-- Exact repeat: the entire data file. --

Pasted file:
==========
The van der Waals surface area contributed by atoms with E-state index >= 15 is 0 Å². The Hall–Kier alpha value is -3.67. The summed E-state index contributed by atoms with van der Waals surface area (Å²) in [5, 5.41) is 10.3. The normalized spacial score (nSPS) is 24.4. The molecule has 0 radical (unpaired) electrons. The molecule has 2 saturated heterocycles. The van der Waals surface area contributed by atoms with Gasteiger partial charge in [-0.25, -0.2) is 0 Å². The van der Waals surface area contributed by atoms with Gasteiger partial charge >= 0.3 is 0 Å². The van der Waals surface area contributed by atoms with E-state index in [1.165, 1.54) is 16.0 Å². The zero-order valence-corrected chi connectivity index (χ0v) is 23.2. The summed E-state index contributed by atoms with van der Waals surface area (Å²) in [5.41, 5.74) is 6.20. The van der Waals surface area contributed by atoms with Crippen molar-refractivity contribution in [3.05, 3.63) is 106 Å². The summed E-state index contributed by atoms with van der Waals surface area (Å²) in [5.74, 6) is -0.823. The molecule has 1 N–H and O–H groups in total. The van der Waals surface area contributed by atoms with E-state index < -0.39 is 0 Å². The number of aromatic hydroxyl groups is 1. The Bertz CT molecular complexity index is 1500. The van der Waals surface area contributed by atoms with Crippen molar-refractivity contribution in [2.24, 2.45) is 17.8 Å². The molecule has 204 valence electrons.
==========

The van der Waals surface area contributed by atoms with E-state index >= 15 is 0 Å². The Hall–Kier alpha value is -3.67. The summed E-state index contributed by atoms with van der Waals surface area (Å²) in [5, 5.41) is 10.3. The normalized spacial score (nSPS) is 24.4. The molecule has 0 radical (unpaired) electrons. The molecule has 2 saturated heterocycles. The van der Waals surface area contributed by atoms with Gasteiger partial charge in [-0.25, -0.2) is 0 Å². The van der Waals surface area contributed by atoms with Gasteiger partial charge >= 0.3 is 0 Å². The van der Waals surface area contributed by atoms with E-state index in [1.165, 1.54) is 16.0 Å². The zero-order valence-corrected chi connectivity index (χ0v) is 23.2. The summed E-state index contributed by atoms with van der Waals surface area (Å²) in [5.41, 5.74) is 6.20. The van der Waals surface area contributed by atoms with Crippen molar-refractivity contribution in [3.05, 3.63) is 106 Å². The summed E-state index contributed by atoms with van der Waals surface area (Å²) in [5.74, 6) is -0.823. The molecule has 1 N–H and O–H groups in total. The van der Waals surface area contributed by atoms with E-state index < -0.39 is 0 Å². The number of aromatic hydroxyl groups is 1. The Bertz CT molecular complexity index is 1500. The van der Waals surface area contributed by atoms with Crippen molar-refractivity contribution in [2.24, 2.45) is 17.8 Å². The molecule has 204 valence electrons.